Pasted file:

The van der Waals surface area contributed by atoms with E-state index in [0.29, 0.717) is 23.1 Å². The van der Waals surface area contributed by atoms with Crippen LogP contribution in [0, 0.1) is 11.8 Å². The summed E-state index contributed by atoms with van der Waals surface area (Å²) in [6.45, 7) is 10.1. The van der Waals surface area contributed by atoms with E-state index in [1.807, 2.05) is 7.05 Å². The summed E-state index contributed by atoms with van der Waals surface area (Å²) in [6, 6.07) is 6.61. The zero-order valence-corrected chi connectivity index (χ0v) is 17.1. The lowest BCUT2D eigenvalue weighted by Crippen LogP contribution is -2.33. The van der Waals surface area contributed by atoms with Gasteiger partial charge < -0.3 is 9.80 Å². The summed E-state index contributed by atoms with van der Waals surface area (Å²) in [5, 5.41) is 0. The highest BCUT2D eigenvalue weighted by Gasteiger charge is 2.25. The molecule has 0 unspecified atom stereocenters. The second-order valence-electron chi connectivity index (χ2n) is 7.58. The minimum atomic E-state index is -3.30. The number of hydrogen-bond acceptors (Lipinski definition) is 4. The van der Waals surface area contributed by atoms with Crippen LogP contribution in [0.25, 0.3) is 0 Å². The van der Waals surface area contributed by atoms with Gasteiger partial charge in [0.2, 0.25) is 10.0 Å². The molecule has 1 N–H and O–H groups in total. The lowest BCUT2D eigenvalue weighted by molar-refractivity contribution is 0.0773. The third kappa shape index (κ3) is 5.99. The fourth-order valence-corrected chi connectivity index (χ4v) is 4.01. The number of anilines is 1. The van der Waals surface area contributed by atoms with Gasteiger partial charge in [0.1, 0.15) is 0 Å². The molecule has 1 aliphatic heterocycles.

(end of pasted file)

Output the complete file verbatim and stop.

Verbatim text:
The van der Waals surface area contributed by atoms with E-state index in [0.29, 0.717) is 23.1 Å². The van der Waals surface area contributed by atoms with Crippen LogP contribution in [0, 0.1) is 11.8 Å². The summed E-state index contributed by atoms with van der Waals surface area (Å²) in [6.45, 7) is 10.1. The van der Waals surface area contributed by atoms with E-state index in [1.807, 2.05) is 7.05 Å². The summed E-state index contributed by atoms with van der Waals surface area (Å²) in [6, 6.07) is 6.61. The zero-order valence-corrected chi connectivity index (χ0v) is 17.1. The lowest BCUT2D eigenvalue weighted by Crippen LogP contribution is -2.33. The van der Waals surface area contributed by atoms with Gasteiger partial charge < -0.3 is 9.80 Å². The summed E-state index contributed by atoms with van der Waals surface area (Å²) in [5, 5.41) is 0. The highest BCUT2D eigenvalue weighted by Gasteiger charge is 2.25. The molecule has 0 unspecified atom stereocenters. The second-order valence-electron chi connectivity index (χ2n) is 7.58. The minimum atomic E-state index is -3.30. The number of hydrogen-bond acceptors (Lipinski definition) is 4. The van der Waals surface area contributed by atoms with Crippen LogP contribution in [0.25, 0.3) is 0 Å². The van der Waals surface area contributed by atoms with Gasteiger partial charge in [0.2, 0.25) is 10.0 Å². The molecule has 1 N–H and O–H groups in total. The lowest BCUT2D eigenvalue weighted by molar-refractivity contribution is 0.0773. The third kappa shape index (κ3) is 5.99. The fourth-order valence-corrected chi connectivity index (χ4v) is 4.01. The number of anilines is 1. The van der Waals surface area contributed by atoms with Gasteiger partial charge in [0.1, 0.15) is 0 Å². The molecule has 1 aliphatic heterocycles.